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Information about Pakistani Rupees vs US Dollar. after 1947 and today. big difference between 1948 to 2017. Pakistani rupees vs us dollar rate Pakistani rupees vs us dollar price in 1947 price of rupees vs dollar in 2000 price of rupees vs dollar in 1948 price of rupees vs dollar, -~-~~-~~~-~~-~- Please watch: "Imran Khan se koi Larki agar bach gayi to - TSKupdates" https://www.youtube.com/watch?v=e26N_lizd3M -~-~~-~~~-~~-~-
Views: 7511 TSK updates
The American Revolution - OverSimplified (Part 2)
 
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First 200 people get 20% off Brilliant! - https://brilliant.org/OverSimplified/ MERCH: https://oversimplified.tv/merch Patreon: https://www.patreon.com/OverSimple Want to know how I make these videos? I use Adobe After Effects and Photoshop. Get them here - https://goo.gl/zPHcm2 Twitter: https://twitter.com/over_simplified Facebook: https://www.facebook.com/OverSimplified/ Instagram: https://www.instragram.com/over_simplified https://www.oversimplified.tv --ATTRIBUTIONS-- Images licensed under Creative Commons: By Attribution 3.0 License (http://creativecommons.org/licenses/by/3.0/): - Paisley Pattern - bote jeghe (https://www.brusheezy.com/patterns/38871-paisley-pattern-bote-jeghe-num-2) - Complete Tree Brush Pack (https://www.brusheezy.com/brushes/1312-complete-tree-brush-pack) - Distressed Ink Texture (https://www.brusheezy.com/textures/54009-distressed-ink-texture-overlays) - Vintage Repeat pattern (https://www.brusheezy.com/patterns/1995-vintage-repeat-pattern) - Vector Flower Brushes (https://www.brusheezy.com/brushes/12737-vector-flower-brushes) -Spanish Flag by durero (https://en.wikipedia.org/wiki/File:Bandera_de_Espa%C3%B1a_1760-1785.svg) - Fleur de Lis by Sodacan (https://en.wikipedia.org/wiki/Fleur-de-lis#/media/File:Fleur_de_lys_(or).svg) -Versailles by Myrabella (https://en.wikipedia.org/wiki/File:Chateau_Versailles_Galerie_des_Glaces.jpg) - Queen Elizabeth II by Presidencia de la República Mexicana (https://en.wikipedia.org/wiki/File:HM_Queen_Elizabeth_II.jpg) - Ryde Ladies Bowling Team by zorilla (https://www.flickr.com/photos/barry_b/231753697) - Bald Eagle over Homer by Andy Morffew (https://www.flickr.com/photos/andymorffew/25225263373) - Science Symbol by AllyUnion/Stannered (https://commons.wikimedia.org/wiki/File:Science-symbol-2.svg) - Fried Chicken by EvanAmos (https://commons.wikimedia.org/wiki/File:Fried-Chicken-Leg.jpg) World Map NASA Goddard Space Flight Center Image by Reto Stöckli (land surface, shallow water, clouds). Enhancements by Robert Simmon (ocean color, compositing, 3D globes, animation). Data and technical support: MODIS Land Group; MODIS Science Data Support Team; MODIS Atmosphere Group; MODIS Ocean Group Additional data: USGS EROS Data Center (topography); USGS Terrestrial Remote Sensing Flagstaff Field Center (Antarctica); Defense Meteorological Satellite Program (city lights). All music by Kevin Macleod (incompetech.com) licensed under Creative Commons: By Attribution 3.0 License (http://creativecommons.org/licenses/by/3.0/): The Descent Who Likes To Party Hard Boiled Crossing the Chasm Expeditionary Americana Covert Affair Investigations Digya Expeditionary I Knew A Guy Kool Kats Infados Bumbly March Marty Gots A Plan Fife And Drum Achaidh Cheide Loopster Ave Marimba Faceoff The following tracks by Audionautix is licensed under a Creative Commons Attribution licence (https://creativecommons.org/licenses/by/4.0/) Artist: http://audionautix.com: Dark Mystery Chasin' It The Buccaneer's Haul by Shane Ivers - https://www.silvermansound.com Additional music acquired royalty free via ArtList All sound effects licensed under Creative Commons: By Attribution 3.0 License (http://creativecommons.org/licenses/by/3.0/): - Airy Whoosh by sonictechtonic (https://freesound.org/people/sonictechtonic/sounds/243567/) - Synthesized Explosion 08 by RSilveira_88 (https://freesound.org/people/RSilveira_88/sounds/216271/) - footsteps muddy by inspectorj (https://freesound.org/people/InspectorJ/sounds/329603/) - Big Splash by DarcyDunes (https://freesound.org/people/darcydunes/sounds/273834/) - Horse Galloping by alanmcki (https://freesound.org/people/alanmcki/sounds/403026/) - Pencil Writing Close by InspectorJ (https://freesound.org/people/InspectorJ/sounds/398271/) - Medium Wind by kangaroovindaloo (https://freesound.org/people/kangaroovindaloo/sounds/205966/) - Giggle by Silversatyr (https://freesound.org/people/silversatyr/sounds/333275/) - Walk Mud by jankoehl (https://freesound.org/people/JanKoehl/sounds/85604/) - 0384 Flags by bmoreno (https://freesound.org/people/bmoreno/sounds/164191/) - Cash Register by kiddpark (https://freesound.org/people/kiddpark/sounds/201159/)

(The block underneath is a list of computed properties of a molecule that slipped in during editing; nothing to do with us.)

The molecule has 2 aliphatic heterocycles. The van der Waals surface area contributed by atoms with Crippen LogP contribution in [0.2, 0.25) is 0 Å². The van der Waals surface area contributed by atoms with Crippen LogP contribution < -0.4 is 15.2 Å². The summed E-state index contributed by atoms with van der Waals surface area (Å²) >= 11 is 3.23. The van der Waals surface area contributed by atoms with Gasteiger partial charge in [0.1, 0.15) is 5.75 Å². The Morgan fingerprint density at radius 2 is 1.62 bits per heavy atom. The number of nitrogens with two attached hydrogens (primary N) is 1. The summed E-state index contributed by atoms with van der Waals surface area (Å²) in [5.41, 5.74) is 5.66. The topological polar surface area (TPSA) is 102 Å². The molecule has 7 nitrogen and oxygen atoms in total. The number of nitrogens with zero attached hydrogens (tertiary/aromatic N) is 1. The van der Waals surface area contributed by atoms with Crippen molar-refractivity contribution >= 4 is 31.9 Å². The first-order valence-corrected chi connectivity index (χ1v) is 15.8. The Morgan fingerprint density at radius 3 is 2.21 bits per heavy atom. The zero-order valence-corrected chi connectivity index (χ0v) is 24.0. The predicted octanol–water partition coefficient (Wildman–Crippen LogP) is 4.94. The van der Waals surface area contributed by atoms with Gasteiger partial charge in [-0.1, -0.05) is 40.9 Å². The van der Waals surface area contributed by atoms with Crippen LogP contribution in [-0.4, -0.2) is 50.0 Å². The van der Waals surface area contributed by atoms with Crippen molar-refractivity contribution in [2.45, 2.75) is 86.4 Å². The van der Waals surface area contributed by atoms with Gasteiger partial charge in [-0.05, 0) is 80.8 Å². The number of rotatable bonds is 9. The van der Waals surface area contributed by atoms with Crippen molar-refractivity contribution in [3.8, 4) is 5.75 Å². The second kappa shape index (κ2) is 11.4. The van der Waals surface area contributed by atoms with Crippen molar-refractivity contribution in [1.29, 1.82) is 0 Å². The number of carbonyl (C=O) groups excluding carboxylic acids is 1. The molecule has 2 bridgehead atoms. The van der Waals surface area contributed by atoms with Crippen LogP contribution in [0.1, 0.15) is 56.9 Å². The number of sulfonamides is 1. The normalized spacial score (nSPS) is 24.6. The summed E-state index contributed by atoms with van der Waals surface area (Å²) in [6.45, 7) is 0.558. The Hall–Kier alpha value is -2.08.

Views: 8118589 OverSimplified